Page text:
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News and Resources

A Great Community Loss - October 7, 2010

 

 

The Maryland Coastal Bays Program is saddened by the loss of Berlin resident Tom Patton, an excellent friend of the community and the coastal bays. Less than a year ago, Tom was awarded the Maryland Coastal Bays’ prestigious Golden Osprey Award in recognition of his outstanding and life-long achievement toward protecting the coastal bays. Previously, the Golden Osprey had only been awarded three times in the history of the Coastal Bays Program.

“Tom Patton was the kind of person who could always look beyond himself for the common good,” noted Dave Wilson, Executive Director of the Maryland Coastal Bays Program.

 

Patton was truly in tune with our natural resources, progging for clams, dipping soft shell crabs, hunting and fervently preserving our natural and cultural heritage through action, advocacy, and commitment for decades.


A graduate of Princeton University, Patton helped the Coastal Bays Program a great deal over the years, serving on the Coastal Bays Fisheries Advisory Committee, and assisting with blue crab issues and development and growth-related concerns. He was one of the driving forces behind the original and two subsequent conferences on the Coastal Bays. It was the first conference that directly led to the state and Worcester County seeking Maryland Coastal Bays Program’s acceptance into the National Estuary Program.

His volunteer experience included work with the Maryland Historical Society, the Lower Eastern Shore Heritage Council, St. Martin's Church Preservation Foundation, and with political advocacy and community association issues.


Tom’s commitment to our natural environment dates back to the 1960s, when he was instrumental in lobbying Congress to create the Assateague Island National Seashore. He was an early participant in the Committee to Preserve Assateague Island – now ACT - and was the driving force behind relocating that group from Baltimore to Berlin. He was instrumental in changing the focus of ACT to include the entire coastal bays watershed. Patton also played an integral role in the revitalization of downtown Berlin and the formation of the Berlin Farmer’s Market.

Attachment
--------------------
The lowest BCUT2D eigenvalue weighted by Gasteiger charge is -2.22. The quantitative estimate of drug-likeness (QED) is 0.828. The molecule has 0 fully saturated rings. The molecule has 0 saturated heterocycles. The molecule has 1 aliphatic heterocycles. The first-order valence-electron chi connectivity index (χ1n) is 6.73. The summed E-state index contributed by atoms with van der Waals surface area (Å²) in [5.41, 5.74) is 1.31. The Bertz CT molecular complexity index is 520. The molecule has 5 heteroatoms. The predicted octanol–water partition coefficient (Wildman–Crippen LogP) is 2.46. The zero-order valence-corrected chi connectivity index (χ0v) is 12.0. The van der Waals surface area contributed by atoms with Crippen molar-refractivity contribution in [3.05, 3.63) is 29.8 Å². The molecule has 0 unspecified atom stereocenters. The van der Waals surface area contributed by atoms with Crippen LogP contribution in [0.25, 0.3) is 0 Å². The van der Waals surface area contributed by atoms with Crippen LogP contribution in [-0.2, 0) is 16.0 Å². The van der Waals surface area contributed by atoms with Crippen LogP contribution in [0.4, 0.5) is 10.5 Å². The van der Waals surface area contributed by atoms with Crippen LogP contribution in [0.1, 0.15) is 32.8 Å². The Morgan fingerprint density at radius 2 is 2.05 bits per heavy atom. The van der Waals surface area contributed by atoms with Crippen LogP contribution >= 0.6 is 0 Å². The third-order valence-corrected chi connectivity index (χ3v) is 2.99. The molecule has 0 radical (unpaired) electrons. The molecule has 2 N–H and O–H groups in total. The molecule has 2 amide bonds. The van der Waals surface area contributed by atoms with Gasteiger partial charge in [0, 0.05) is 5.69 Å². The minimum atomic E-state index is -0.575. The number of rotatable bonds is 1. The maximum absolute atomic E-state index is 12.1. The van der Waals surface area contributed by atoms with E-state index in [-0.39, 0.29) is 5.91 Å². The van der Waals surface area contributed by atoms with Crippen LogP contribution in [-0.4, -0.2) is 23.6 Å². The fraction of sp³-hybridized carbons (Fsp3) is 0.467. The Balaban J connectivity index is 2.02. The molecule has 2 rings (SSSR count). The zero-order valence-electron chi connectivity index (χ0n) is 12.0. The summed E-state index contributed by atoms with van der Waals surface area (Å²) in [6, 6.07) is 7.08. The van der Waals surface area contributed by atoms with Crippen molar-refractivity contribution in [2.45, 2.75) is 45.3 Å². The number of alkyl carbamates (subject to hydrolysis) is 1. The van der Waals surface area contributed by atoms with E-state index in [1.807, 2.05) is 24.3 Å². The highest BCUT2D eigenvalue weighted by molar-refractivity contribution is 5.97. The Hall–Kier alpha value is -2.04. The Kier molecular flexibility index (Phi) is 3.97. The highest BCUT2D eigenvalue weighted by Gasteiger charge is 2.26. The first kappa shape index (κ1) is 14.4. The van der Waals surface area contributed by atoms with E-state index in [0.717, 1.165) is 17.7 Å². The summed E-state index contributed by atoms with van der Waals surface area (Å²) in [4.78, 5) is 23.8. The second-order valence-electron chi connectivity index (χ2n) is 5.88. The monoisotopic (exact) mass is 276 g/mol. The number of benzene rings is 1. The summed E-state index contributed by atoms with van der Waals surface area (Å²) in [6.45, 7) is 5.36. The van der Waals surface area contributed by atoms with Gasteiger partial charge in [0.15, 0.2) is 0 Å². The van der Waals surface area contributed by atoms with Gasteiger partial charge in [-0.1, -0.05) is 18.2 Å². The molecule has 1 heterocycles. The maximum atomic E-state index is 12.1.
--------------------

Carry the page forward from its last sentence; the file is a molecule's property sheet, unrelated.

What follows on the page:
In 2005 Patton published the book Listen to the Voices, Follow the Trails - Discovering Maryland's Seaside Heritage, an insightful account of the unique natural and cultural history of Maryland's seacoast. The book captures the rapidly-disappearing oral traditions of past generations, and urges readers to explore Worcester County's many wonderful rural byways, historical sites, and its abundant natural heritage.

In 2004, Patton created the nonprofit Rackliffe House Trust with the goal to restore the former plantation house once owned by his ancestors. That same year, he leased the house and three acres of the 100-acre parcel for 50 years from the Maryland Department of Natural Resources. The house is located adjacent to the Sinepuxent Bay, near the new National Seashore Barrier Island Visitor Center. He devoted himself to the proper restoration of Rackliffe House with the goal to transform it into a coastal heritage museum. This past Sunday, friends and family gathered at the Rackliffe site to celebrate this coastal treasure and Tom.

Patton made a significant difference in the health of our watershed through his dedication and volunteer service. As previous Osprey winner and MCBP Foundation Board member Carolyn Cummins puts it, “Tom embodied the role of citizen involvement.”

A celebration of Tom’s life will be held at 11 a.m. on Saturday, Oct. 9, at St. Paul’s Episcopal Church in Berlin. In lieu of flowers, memorial contributions may be made to the Rackliffe House Trust, P.O. Box 578, Berlin, Md. 21811 or St. Paul’s Episcopal Church, P.O. Box 429, Berlin, Md. 21811.

 

Carrie Samis is the Education Coordinator for the Maryland Coastal Bays Program.

 


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